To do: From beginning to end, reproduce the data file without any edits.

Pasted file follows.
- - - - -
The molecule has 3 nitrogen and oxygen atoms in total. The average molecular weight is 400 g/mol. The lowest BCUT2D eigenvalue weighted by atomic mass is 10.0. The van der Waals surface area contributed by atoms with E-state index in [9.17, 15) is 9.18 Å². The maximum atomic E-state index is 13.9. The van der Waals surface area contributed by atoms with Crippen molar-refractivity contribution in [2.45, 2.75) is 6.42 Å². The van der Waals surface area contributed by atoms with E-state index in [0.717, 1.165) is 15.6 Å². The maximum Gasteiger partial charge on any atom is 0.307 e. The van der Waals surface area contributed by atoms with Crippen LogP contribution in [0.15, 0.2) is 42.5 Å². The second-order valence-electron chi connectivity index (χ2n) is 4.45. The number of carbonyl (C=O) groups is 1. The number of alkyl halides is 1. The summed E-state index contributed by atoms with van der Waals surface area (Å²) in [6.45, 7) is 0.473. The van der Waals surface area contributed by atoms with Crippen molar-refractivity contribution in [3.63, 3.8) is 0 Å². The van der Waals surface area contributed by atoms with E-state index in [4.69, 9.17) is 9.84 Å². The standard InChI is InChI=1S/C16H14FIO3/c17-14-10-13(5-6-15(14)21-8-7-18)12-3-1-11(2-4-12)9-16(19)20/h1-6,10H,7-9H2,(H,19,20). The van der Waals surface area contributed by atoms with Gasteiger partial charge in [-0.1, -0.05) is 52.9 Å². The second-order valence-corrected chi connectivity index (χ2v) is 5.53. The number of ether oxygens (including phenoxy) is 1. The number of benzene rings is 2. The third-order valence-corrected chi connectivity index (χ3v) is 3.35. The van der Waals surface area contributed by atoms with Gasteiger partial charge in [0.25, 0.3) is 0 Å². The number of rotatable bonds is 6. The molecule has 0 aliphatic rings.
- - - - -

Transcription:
The molecule has 3 nitrogen and oxygen atoms in total. The average molecular weight is 400 g/mol. The lowest BCUT2D eigenvalue weighted by atomic mass is 10.0. The van der Waals surface area contributed by atoms with E-state index in [9.17, 15) is 9.18 Å². The maximum atomic E-state index is 13.9. The van der Waals surface area contributed by atoms with Crippen molar-refractivity contribution in [2.45, 2.75) is 6.42 Å². The van der Waals surface area contributed by atoms with E-state index in [0.717, 1.165) is 15.6 Å². The maximum Gasteiger partial charge on any atom is 0.307 e. The van der Waals surface area contributed by atoms with Crippen LogP contribution in [0.15, 0.2) is 42.5 Å². The second-order valence-electron chi connectivity index (χ2n) is 4.45. The number of carbonyl (C=O) groups is 1. The number of alkyl halides is 1. The summed E-state index contributed by atoms with van der Waals surface area (Å²) in [6.45, 7) is 0.473. The van der Waals surface area contributed by atoms with Crippen molar-refractivity contribution in [3.63, 3.8) is 0 Å². The van der Waals surface area contributed by atoms with E-state index in [4.69, 9.17) is 9.84 Å². The standard InChI is InChI=1S/C16H14FIO3/c17-14-10-13(5-6-15(14)21-8-7-18)12-3-1-11(2-4-12)9-16(19)20/h1-6,10H,7-9H2,(H,19,20). The van der Waals surface area contributed by atoms with Gasteiger partial charge in [-0.1, -0.05) is 52.9 Å². The second-order valence-corrected chi connectivity index (χ2v) is 5.53. The number of ether oxygens (including phenoxy) is 1. The number of benzene rings is 2. The third-order valence-corrected chi connectivity index (χ3v) is 3.35. The van der Waals surface area contributed by atoms with Gasteiger partial charge in [0.25, 0.3) is 0 Å². The number of rotatable bonds is 6. The molecule has 0 aliphatic rings.